Central banks rule! We’ve seen it in 2013. They’ve accomplished the impossible: separating stock markets from the economies they’re based on. But in 2014, the US and China are trying to unwind these crazy policies – without taking down the entire global economy.
Number one is Palo Alto, epicenter of Silicon Valley craziness, where home prices are now 40% higher than they were at their prior bubble peak. What are we calling this phenomenon? Bubble? Nope. “Housing recovery.” But the middle class has hit a wall.
Treasuries have been skidding, and the 10-year yield hit the psycho-sound barrier of 3%. What happened last time this phenomenon occurred? Well, yields bounced off and fell – because the mayhem they’d triggered gave the Fed conniptions and caused it to back off.
There have been three mega-crashes in my investing lifetime, and three concurrent peaks in margin debt. In April, margin debt broke the record set in 2007 and has continued to rise. Over the last three months, it has soared 10.9%. Are we there yet?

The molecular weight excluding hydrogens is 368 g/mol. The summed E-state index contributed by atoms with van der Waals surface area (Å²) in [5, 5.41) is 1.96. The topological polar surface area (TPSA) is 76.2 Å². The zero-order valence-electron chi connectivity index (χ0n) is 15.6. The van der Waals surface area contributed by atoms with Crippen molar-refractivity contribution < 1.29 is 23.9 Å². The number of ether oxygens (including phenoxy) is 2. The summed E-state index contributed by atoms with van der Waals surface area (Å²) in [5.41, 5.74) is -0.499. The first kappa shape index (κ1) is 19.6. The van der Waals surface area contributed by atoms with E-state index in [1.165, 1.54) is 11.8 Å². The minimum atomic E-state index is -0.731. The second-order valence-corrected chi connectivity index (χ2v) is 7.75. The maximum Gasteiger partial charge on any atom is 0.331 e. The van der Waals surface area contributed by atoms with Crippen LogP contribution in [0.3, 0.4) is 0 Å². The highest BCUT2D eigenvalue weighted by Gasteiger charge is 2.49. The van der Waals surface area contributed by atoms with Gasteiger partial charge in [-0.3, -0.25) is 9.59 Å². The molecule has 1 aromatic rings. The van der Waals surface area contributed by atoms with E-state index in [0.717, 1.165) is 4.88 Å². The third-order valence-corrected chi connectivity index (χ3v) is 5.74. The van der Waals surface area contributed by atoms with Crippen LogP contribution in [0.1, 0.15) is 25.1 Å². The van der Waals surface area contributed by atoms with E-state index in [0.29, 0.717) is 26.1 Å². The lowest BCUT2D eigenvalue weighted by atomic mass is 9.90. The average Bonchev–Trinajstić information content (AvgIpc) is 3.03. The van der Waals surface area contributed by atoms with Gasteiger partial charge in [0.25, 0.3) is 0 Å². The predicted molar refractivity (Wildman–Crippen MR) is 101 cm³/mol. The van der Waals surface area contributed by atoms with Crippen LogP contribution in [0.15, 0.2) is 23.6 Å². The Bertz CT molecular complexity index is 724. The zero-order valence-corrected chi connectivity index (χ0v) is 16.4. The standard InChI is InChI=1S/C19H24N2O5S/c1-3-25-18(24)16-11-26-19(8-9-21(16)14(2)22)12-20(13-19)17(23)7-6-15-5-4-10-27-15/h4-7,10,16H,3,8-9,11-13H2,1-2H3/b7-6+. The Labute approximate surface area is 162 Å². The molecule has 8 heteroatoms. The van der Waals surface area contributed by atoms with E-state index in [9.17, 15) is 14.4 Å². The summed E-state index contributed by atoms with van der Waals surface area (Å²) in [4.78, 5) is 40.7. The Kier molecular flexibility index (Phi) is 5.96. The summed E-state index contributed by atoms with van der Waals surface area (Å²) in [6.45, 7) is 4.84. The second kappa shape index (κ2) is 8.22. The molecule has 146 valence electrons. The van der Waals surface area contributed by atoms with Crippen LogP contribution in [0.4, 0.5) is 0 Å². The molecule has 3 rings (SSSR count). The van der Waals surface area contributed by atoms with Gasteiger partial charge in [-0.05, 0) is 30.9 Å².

Financial engineering had a glorious year. Now finally, after five years, the crazy fun is back, and the good thing is: this time, it’s different. This time, the smart money is selling!
Discount retailer Loehmann’s did what other retailers – and a large number of other junk-rated companies – will do once the Fed allows a sense of reality into the markets: it filed for bankruptcy. Investors had refused to fund further losses.
Municipal bond investors, a conservative bunch eager to avoid rollercoasters and cliffhangers, are getting frazzled. Bankruptcies and the Fed’s taper cacophony are a toxic mix. So they’re bailing out of muni bond funds at record rate. Losses are mounting. And so are the fears.
“It’s like you’re at a party and the keg is beginning to float. When do you leave the party? Where do you go?”
A “positive spiral effect?” Lenders are closing their eyes, sales are soaring, risks are piling up, auto loan balances jumped 15% in 12 months to an all-time high, and repossessions in the subprime segment more than doubled.
One of the few rebellious Fed heads, Richmond Fed President Jeffrey Lacker, fired a salvo when testifying before the House Judiciary Committee. He hit Wall Street risks covered by implicit government guarantees in the size of America’s GDP.